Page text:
Author David Goodell
Technology has advanced digital photography on all fronts, but an area that has shown one of the greatest leaps is image stabilization.
My camera, the Lumix GX8, has a dual image stabilization system which takes advantage of both the in-body image stabilizer as well as the optical image stabilizer in the lens. Reviews have reported sharp photos at one half second shutter speed.
Last week I took a Jeep trip in Colorado with a friend. All of these photos were taken while being bounced around the Jeep on roads which were rougher than any I have ever driven (or hiked). As we bounced my seat belt kept getting tighter and tighter.
Given the sharpness of the images, which were taken at ISO 200, I wonder if, in the near future, advances in image stabilization (and ISO) will allow us to leave our tripods at home when we do daylight photography.
David Goodell is a trip leader for Arizona Highways Photo Workshops
Author: David Goodell
A few weeks ago, after I purchased my Lumix GX8, I posted a blog stating that Lumix’ post focus was the reason I chose this camera.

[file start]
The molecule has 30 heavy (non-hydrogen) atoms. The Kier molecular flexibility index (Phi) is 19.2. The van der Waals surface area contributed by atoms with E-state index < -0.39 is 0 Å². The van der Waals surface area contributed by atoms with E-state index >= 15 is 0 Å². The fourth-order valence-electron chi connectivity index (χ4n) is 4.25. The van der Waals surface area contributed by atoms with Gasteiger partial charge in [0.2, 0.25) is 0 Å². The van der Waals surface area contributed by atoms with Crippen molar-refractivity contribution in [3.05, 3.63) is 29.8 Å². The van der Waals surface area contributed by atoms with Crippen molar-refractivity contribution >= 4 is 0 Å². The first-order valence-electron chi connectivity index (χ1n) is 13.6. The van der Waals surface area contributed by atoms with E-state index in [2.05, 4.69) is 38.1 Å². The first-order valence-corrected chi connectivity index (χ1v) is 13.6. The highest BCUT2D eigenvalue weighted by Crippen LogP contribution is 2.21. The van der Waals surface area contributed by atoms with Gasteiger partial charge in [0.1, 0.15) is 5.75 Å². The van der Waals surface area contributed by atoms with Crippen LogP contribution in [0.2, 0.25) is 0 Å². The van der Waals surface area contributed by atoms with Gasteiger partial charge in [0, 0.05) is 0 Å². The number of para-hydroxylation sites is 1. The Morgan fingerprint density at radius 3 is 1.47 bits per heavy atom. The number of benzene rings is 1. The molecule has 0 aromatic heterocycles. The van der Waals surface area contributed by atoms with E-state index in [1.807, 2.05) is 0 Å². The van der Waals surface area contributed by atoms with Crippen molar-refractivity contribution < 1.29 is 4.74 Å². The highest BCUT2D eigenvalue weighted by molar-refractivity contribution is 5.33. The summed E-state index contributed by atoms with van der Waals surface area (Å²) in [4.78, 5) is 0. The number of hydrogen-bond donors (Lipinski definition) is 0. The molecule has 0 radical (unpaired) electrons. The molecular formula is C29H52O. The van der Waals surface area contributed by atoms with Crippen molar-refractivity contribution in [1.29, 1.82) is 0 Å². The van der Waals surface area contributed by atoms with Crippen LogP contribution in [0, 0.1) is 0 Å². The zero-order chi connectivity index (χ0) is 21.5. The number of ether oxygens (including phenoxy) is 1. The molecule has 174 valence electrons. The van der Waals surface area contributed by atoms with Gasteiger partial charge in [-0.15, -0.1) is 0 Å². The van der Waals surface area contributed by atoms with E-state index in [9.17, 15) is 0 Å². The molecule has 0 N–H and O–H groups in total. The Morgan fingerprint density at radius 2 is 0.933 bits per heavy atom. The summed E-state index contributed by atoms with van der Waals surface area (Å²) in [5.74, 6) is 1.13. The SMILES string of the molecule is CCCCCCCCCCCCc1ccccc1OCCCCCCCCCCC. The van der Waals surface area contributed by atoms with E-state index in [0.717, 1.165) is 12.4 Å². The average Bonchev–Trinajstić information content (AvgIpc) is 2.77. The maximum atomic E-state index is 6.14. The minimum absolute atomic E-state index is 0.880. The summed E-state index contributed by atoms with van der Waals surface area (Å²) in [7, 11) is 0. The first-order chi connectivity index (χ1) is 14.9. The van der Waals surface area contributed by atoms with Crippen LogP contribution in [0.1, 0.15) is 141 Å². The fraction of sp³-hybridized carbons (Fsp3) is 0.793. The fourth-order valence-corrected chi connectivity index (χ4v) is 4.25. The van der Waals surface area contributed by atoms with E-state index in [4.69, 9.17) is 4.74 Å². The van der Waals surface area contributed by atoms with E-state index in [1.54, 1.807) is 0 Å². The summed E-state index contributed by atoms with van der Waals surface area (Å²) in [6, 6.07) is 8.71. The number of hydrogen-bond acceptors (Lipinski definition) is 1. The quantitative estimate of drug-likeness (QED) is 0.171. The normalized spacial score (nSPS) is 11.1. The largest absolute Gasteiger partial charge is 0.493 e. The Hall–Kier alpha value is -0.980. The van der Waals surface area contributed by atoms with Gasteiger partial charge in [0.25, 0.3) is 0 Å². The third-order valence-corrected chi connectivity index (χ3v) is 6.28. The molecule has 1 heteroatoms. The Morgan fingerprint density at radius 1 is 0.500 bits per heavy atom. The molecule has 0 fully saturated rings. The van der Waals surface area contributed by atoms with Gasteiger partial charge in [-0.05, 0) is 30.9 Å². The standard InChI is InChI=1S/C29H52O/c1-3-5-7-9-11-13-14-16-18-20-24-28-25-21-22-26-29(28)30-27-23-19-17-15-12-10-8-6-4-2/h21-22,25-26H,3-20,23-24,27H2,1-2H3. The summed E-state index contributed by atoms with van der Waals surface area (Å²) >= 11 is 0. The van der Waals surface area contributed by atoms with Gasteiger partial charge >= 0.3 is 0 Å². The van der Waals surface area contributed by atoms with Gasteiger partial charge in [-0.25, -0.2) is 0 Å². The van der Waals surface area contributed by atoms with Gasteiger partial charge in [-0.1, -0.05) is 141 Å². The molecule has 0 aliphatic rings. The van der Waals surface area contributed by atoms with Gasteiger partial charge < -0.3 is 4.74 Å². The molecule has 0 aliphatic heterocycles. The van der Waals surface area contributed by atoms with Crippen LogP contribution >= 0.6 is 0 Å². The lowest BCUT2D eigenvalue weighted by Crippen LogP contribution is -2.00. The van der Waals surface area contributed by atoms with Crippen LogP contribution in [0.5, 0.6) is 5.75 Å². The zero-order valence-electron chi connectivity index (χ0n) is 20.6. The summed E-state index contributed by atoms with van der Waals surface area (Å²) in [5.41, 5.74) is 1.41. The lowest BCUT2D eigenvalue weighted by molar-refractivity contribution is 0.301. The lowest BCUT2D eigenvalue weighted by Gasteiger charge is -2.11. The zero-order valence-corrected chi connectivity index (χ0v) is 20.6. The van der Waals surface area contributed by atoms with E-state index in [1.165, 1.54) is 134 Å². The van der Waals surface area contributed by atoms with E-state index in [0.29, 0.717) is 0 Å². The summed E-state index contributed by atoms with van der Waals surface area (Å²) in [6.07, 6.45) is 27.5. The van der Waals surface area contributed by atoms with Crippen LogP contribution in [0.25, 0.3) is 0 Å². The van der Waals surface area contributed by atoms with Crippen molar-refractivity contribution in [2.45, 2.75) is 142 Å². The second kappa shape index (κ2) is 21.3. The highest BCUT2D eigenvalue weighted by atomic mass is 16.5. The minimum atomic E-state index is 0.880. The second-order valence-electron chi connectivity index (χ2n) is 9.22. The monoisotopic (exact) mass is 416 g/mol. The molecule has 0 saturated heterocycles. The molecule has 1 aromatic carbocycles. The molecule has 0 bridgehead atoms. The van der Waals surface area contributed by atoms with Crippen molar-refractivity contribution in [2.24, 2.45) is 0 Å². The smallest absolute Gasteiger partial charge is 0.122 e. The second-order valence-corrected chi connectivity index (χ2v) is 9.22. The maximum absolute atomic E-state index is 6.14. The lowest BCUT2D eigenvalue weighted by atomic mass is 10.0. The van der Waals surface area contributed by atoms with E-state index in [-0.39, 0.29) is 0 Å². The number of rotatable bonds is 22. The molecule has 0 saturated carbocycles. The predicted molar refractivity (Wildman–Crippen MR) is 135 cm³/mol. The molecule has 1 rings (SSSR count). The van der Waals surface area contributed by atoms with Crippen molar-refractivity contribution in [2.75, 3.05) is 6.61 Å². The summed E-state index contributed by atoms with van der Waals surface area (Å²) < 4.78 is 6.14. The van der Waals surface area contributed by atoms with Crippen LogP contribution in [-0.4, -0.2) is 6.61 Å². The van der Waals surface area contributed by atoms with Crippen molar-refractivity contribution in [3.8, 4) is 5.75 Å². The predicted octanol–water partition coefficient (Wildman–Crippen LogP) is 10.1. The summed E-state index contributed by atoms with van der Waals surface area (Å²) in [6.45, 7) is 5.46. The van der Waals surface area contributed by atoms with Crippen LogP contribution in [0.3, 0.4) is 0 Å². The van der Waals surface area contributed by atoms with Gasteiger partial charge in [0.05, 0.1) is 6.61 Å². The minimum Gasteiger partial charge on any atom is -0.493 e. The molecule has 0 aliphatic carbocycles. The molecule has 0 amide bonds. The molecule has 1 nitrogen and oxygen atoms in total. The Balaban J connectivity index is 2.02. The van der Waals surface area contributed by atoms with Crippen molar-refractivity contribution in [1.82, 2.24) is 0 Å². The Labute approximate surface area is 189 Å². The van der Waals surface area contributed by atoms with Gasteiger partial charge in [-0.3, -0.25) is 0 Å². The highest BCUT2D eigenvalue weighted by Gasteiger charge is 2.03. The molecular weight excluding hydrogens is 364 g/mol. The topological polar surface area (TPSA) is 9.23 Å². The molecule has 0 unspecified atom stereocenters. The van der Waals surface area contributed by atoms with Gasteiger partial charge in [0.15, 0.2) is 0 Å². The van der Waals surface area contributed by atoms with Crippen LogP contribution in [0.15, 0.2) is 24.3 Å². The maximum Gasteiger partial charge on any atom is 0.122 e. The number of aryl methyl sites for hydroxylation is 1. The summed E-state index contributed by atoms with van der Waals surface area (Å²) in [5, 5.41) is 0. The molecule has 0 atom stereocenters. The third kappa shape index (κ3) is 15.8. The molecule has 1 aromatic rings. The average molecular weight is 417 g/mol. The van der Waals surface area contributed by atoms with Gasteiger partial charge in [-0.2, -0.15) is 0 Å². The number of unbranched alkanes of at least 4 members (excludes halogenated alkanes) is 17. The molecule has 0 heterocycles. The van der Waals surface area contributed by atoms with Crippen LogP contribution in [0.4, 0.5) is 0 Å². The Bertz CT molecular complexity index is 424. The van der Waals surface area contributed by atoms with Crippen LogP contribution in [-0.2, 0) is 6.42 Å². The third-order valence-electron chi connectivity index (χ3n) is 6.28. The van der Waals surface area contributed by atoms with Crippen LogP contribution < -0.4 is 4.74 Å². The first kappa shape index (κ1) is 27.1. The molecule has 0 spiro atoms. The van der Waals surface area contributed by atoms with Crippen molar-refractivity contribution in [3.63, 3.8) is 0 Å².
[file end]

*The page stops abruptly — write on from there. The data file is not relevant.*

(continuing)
After spending a great deal of time going through the camera manual, setting up the menu choices, and deciding on the uses for the many function buttons I finally was able to test post focus.
The verdict: post focus is a winner and really fun. And it works — using my new Panasonic 45mm macro lens I have taken fantastic images.
Here are some of my images which, by the way, were all taken in my back yard:
David Goodell is a trip leader for Arizona Highways Photo Workshops.
Author: David Goodell
Is my purchase of the Lumix GX8 a good decision??
A few days ago I purchased a Lumix GX8 which will be delivered tomorrow. Why buy this camera instead of a Sony, Olympus, or Fuji? One feature separated this camera from the others – post focus.
I plan to use post focus for my macro photography because it will allow me to increase the depth of field of my close-up photos. Briefly, post focus uses 4K video to take photos at each of the cameras 49 focus points and then allows the photographer to pick the photo which focuses on the point I want. Or, and more importantly for me, you can pick several or all of the photos and focus stack them using Photoshop or another program. There is a negative however – post focus creates 8 MB JPEG files which could be a problem. We will see. For sure I will have to be careful in selecting my white balance.